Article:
This massive slaughter and maiming of sea turtles in US waters takes place with government permission, in spite of the fact that every species of sea turtle in US waters is under legal protection from two federal laws: The Endangered Species Act and the Magnuson-Stevens Act. The Magnuson-Stevens Act requires commercial fishing operations in US waters to reduce bycatch to lowest practicable amount. Nonetheless, the fishery management plans agreed to and proposed by the Bush Administration do not even take turtle bycatch into account.

      In US waters, the olive ridley sea turtle and the loggerhead sea turtle are registered as threatened species. The kempÍs ridley sea turtle, the leatherback sea turtle and the hawksbill sea turtle are registered as endangered species. The green sea turtle is listed as endangered in Florida's waters, and threatened elsewhere. The Endangered Species Act requires the federal government to take action to reduce harmful human activities against these turtles to a level that will not threaten the ability of the species to survive. However, the Bush Administration has not been keeping track of the impact of the cumulative allowances it gives for killing and injuring sea turtles, much less studying the impact of those cululative allowances upon the six species of sea turtles in US waters. Furthermore, even when commercial fishing operations go beyond government allowances for killing and injuring endangered sea turtles, the Bush Administration refuses to stop the fishing operations from continuing to kill and injure even more turtles.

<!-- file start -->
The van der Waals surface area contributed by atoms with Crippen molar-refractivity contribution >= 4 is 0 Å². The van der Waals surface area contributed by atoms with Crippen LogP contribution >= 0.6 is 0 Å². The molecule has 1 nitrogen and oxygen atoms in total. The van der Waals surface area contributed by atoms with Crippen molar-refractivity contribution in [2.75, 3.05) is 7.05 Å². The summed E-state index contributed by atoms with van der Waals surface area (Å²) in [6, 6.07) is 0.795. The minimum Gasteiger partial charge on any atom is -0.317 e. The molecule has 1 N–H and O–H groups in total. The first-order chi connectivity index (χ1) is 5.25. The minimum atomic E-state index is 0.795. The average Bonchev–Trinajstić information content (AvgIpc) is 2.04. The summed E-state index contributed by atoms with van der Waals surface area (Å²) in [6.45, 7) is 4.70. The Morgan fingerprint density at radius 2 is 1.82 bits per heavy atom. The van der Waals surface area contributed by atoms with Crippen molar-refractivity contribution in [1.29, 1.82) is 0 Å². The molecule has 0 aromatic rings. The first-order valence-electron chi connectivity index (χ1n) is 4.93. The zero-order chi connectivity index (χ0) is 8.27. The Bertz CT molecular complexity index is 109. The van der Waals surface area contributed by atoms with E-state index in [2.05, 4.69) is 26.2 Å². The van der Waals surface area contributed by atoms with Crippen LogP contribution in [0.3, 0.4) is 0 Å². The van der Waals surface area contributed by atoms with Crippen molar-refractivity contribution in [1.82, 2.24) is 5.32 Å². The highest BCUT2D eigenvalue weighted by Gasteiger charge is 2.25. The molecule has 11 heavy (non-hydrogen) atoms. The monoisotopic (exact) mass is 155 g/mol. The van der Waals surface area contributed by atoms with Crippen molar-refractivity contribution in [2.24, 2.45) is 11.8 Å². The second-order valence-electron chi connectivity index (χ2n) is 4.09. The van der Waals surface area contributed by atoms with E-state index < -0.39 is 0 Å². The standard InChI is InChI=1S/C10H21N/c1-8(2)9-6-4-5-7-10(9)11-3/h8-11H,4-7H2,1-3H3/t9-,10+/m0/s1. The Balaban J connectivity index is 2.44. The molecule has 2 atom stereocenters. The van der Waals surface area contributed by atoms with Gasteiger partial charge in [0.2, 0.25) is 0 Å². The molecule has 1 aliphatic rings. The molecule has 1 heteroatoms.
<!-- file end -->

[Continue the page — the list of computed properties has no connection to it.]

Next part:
The Bush Administration doesn't follow the laws that protect America's endangered and threatened sea turtles, and President George W. Bush doesn't seem to care enough about the problem to reform how the government does its business. In 2008, we need to elect a President who understands enough about the threats to marine ecosystems to bring the government into accordance with the law. (Source: Net Casualties, Oceana, October 2006)

    36. Right wingers accuse environmentalists of valuing the welfare of animals over the welfare of people. It's a conclusion based upon a false, unspoken premise: That it is necessary to choose between the welfare of animals and the welfare of people. The truth is that environmentalists value the welfare of people and the welfare of animals. In fact, we believe that the welfare of animals and the welfare of people are linked. After all, people are animals, and depend upon the integrity of Earth's natural ecosystems, just like other animals do.

      I was thinking about animal welfare and human welfare this morning when I took my kids up to their grandmother's house, taking New York State route 89, which cuts through the Montezuma National Wildlife Refuge. There, I saw a pair of ospreys, and stopped the car so that my oldest son could watch as the two birds gathered sticks to make a nest on top of a telephone pole.